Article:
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The Importance of Core Strength for Sprinters
Core strength is an important component of an athlete's fitness particularly for Sprinters.
By: Steve Cooper PBFit
Another major facet of core strength is for power transference. Spinal Biomechanics expert Stuart McGill discusses how maximal power transference from the arms and legs for optimum performance are limited by the strength of a sprinter’s core. A solid core will eliminate secondary movement ensuring for optimum energy usage. McGill uses the example of a hammer. The legs are the head of the hammer, pounding against the floor and generating opposing force. The handle of the hammer is the core. Imagine the difference in force over a sprint (repeated force application)
Throughout a sprint there are two main phases: acceleration and steady state. More power must be applied to the track in the acceleration stage than the steady state phase to produce the change in speed from stationary to optimum race pace as there is no momentum. During acceleration then, a strong core is absolutely paramount as efficiency is key. The ex-Olympian Michael Johnson echoes this in his review of the movements produced by Usain Bolt throughout a 100m sprint. Bolt, although ridiculously fast, has a wildly inefficient acceleration phase due to large amounts o lateral movement in his technique. Johnson commented and questioned – if Bolt were to strengthen his core and adjust his technique, how fast could the fastest man in the world be?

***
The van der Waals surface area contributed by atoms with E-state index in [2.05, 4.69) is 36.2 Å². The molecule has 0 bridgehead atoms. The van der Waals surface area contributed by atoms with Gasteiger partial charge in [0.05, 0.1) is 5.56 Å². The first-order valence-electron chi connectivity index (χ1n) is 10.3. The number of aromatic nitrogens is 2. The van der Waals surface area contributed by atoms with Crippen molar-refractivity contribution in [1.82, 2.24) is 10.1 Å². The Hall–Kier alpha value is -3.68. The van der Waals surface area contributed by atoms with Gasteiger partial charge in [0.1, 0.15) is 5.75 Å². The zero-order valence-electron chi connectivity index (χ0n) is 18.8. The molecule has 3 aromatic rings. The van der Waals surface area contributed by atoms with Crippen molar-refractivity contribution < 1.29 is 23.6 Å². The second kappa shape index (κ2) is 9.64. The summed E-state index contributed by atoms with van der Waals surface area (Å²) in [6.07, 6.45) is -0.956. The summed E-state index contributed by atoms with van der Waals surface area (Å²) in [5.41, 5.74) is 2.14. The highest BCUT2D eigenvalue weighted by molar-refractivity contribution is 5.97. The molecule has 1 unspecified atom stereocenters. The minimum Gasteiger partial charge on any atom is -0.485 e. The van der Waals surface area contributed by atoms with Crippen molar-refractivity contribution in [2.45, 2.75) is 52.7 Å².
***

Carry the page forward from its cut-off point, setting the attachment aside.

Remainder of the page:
There are many techniques and even more exercises for training a core of steel. As with all training for sport, any additional muscle mass must be functional and not just redundant bulk. The extra weight that muscle adds must be displaced by the overall amount of power produced. Stability is the primary function of the core so isotonic “holding” exercises are quite effective e.g. the bridge/ plank. Movement however trains control e.g. Russian twists. A mixture of the two will provide a challenging core stability workout that will be functional i.e. forcing the core to work harder during isometric exercise to resist secondary motion. The core can also be challenged through asymmetric resistance exercises which demand good form whilst placing weight on one side of the body, requiring the rest of the body to compensate.
Here is a simple test of core strength:
Hold the bridge position for as long as possible.
• Find a flat, level surface
• Assume a press-up position then adjust the arm position so that forearms are on the floor with the elbows directly below the shoulders
• The legs should be outstretched and should form a straight line with a neutral back position
1 min Squat and press
1 min Gym ball press-ups
1 min Dumbbell lunges
1 min Mountain Climbers
1 min Side Bridge with roll under
1 min Bridge
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